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TARRYTOWN is a modern update for a classic folktale

TARRYTOWN, a world premiere musical shows that you never know what will cause you to lose your head, in this clever and entertaining musical about love, friendship, and relationships. Presented by the Backyard Renaissance Theatre Company is playing through Sunday, December 17th at the Diversionary Black Box Theatre.

Bryan Banville, Tom Zohar and Kay McNellen (from left) in Backyard Renaissance Theatre’s “Tarrytown.” (Studio B Photo Productions)

Inspired by Washington Irving’s famous folktale “The Legend of Sleepy Hollow”, this show updates the competition between Ichabond and Brom over the heart and attention of Katrina.

In this case Ichabod (Tom Zohar) is the new musical teacher in town, having run from his problems in New York and looking for a new start in Tarrytown (site of the historical Sleepy Hollow we find out later).  Katrina (Kay McNellen) is the principal’s assistant at the same school and is deliriously excited to have a “new gay best friend” in Ichabod.  She invites him over to her house for a welcome dinner with her and her husband, community college history professor Brom (Bryan Banville).

Katrina and Brom’s marriage has hit a rough patch, and as Ichabod spends more time with them he starts to feel drawn to Brom as Katrina feels the need for more space away from her husband.

The cast is delightful, with a great chemistry, a fun sense of quirkiness, and having fun with the slow burn tension as the story turns more chilling.

McNellen as Katrina is charmingly, if hilariously manic, as a woman who is trying to find some excitement in a life she is feeling increasingly trapped in.

Banville as Brom is charismatic as a history lover who is also not above using more gruesome historical tales to unnerve Ichabod who he sees as an opponent for his wife’s affections.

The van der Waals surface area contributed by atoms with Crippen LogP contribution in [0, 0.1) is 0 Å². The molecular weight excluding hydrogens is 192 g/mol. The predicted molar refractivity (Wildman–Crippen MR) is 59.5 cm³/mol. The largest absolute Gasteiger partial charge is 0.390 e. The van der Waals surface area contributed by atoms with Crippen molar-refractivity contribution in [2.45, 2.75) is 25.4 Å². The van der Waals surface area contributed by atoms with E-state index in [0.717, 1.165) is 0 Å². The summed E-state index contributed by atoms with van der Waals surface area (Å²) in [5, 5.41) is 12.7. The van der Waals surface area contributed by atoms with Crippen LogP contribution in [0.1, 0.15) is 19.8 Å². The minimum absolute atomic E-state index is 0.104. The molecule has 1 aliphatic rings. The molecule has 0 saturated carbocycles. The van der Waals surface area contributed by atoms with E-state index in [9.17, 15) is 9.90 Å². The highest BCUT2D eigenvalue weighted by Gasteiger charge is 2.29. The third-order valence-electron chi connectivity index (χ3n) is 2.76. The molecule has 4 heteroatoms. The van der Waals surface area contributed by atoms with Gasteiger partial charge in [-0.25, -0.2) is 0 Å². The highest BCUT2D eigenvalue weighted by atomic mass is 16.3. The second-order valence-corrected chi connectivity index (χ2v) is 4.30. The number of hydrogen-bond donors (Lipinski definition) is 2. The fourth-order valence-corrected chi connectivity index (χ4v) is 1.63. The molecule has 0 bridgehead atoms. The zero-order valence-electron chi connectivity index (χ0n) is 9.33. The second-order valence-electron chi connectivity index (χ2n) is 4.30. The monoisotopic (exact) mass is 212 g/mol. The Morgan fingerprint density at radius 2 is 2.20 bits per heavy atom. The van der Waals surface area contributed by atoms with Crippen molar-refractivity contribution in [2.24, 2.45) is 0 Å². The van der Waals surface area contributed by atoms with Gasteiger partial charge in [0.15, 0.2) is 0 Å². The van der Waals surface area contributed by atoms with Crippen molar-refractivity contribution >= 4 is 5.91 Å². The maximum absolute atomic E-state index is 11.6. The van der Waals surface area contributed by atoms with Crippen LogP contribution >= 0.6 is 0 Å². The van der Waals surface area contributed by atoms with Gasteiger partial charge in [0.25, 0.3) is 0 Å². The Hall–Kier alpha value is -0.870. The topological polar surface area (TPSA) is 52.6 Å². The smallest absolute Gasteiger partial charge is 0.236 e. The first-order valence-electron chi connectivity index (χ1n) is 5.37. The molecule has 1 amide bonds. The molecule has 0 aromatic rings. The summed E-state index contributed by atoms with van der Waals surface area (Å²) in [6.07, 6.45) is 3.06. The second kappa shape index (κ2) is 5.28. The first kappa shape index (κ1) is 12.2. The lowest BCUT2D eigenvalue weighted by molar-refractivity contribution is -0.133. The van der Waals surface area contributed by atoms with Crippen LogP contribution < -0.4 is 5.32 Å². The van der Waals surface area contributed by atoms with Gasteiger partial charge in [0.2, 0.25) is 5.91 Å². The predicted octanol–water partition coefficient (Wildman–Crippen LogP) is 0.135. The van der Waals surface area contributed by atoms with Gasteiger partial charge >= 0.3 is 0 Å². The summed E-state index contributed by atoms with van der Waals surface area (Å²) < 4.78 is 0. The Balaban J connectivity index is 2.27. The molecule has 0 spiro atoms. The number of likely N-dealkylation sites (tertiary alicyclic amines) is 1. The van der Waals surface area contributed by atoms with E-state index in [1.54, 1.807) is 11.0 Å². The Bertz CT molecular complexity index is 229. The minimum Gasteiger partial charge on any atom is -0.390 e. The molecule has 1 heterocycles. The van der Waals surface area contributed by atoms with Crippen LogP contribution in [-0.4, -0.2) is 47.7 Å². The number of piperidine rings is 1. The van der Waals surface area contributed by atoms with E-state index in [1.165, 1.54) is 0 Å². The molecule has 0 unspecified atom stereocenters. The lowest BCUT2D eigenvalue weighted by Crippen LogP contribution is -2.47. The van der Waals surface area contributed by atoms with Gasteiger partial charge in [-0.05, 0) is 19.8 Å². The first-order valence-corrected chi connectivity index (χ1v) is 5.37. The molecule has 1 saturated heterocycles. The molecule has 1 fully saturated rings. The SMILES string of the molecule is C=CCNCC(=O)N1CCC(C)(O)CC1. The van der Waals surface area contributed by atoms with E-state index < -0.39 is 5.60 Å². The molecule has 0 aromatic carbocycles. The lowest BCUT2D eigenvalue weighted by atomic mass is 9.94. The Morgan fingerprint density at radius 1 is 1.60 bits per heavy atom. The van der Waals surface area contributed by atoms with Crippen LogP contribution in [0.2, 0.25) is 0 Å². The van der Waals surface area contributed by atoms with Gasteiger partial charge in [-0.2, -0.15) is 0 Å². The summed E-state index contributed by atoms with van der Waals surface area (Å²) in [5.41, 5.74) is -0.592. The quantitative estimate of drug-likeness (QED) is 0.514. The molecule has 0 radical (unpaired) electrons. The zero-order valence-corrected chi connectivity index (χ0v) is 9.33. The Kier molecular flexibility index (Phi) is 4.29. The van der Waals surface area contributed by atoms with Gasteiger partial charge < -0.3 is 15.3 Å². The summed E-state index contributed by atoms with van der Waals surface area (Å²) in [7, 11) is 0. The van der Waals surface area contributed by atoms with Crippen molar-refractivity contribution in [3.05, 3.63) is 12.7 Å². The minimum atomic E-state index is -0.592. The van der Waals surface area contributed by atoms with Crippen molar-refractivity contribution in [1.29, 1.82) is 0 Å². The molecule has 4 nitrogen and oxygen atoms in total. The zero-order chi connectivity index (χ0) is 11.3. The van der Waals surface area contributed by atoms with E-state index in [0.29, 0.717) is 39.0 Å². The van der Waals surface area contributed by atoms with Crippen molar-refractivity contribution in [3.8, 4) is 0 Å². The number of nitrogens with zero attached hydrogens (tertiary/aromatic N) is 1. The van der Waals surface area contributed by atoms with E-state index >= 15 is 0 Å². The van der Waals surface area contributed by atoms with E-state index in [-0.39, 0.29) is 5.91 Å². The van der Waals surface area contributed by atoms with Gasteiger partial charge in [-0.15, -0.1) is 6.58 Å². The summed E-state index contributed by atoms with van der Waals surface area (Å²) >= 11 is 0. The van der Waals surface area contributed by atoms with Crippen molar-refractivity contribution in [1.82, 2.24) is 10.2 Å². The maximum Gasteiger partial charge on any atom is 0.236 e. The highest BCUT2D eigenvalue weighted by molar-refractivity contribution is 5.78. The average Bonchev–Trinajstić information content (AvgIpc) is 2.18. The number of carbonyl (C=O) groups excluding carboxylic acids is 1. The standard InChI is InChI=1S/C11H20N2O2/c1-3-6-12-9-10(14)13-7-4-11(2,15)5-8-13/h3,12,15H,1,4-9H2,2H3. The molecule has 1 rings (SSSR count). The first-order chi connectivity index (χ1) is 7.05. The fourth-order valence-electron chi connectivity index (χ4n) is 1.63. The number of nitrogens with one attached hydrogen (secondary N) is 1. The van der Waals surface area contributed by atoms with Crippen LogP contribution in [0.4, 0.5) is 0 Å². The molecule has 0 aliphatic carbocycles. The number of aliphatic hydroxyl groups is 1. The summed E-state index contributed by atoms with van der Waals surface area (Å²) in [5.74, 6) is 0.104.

Zohar as Ichabod is wonderfully befuddled and neurotic as he tries to navigate this relationship dynamic, while being more true to himself and staying away from the tempting and destructive habits in which he indulged in New York.

All three are excellent singers, finding the nuance and the humor in these clever lyrics.  Composed by Adam Watcher, the music is wry, witty, and charming; full of energy, unexpected rhymes, and some beautiful vocal counterpoints.

It is almost entirely sung through, and is full of songs ranging from Ichabod’s marvel at all that his new town offers (mail carriers with mullets, historical plaques on buildings, and a respite from the craziness of New York) to a song where Brom explains football to Ichabod. (There’s even a lyric mentioning pass interference which is something I debate every time I watch a game.  But I digress…)

Music Director and pianist Steven Withers brings gorgeous accompaniment in this sometimes complicated but graceful and detailed score.

The theatre is configured into a long and shallow proscenium space, but they make the most of the space with an effective and versatile set by Kristen Flores, which is enhanced by Curtis Mueller’s lighting and the use of  silhouettes are especially effective.

Directed by Francis Gercke and Anthony Methvin this show keeps a tight pace, and the tension is finely tuned as the show sprints towards the end of its 90 minute one act.

The show could use a bit of tweaking to make it feel a bit more complete. The shift into the third act needs a bit more finesse as it transitions into the final and more chilling tone.  A little more backstory on what Katrina and Brom ever saw in each other in the first place and what is currently missing may give them a bit more depth to make their actions make sense. The passing few sentences don’t give enough weight for their behaviors and motivations.

Just like in the original folktale upon which it’s based, the ending is open to interpretation here. Was the Headless Horseman really just Brom in disguise?  Or did Ichabod, who was so scared of ghost stories and things that go bump in the night, actually get spirited away by supernatural means?  While it can feel unresolved as an ending to some, it’s a nice echo to the source material.

TARRYTOWN by the Backyard Renaissance Theatre Company is paying through Sunday, December 17th at the Diversionary Black Box Theatre.  For show time and ticket information go to

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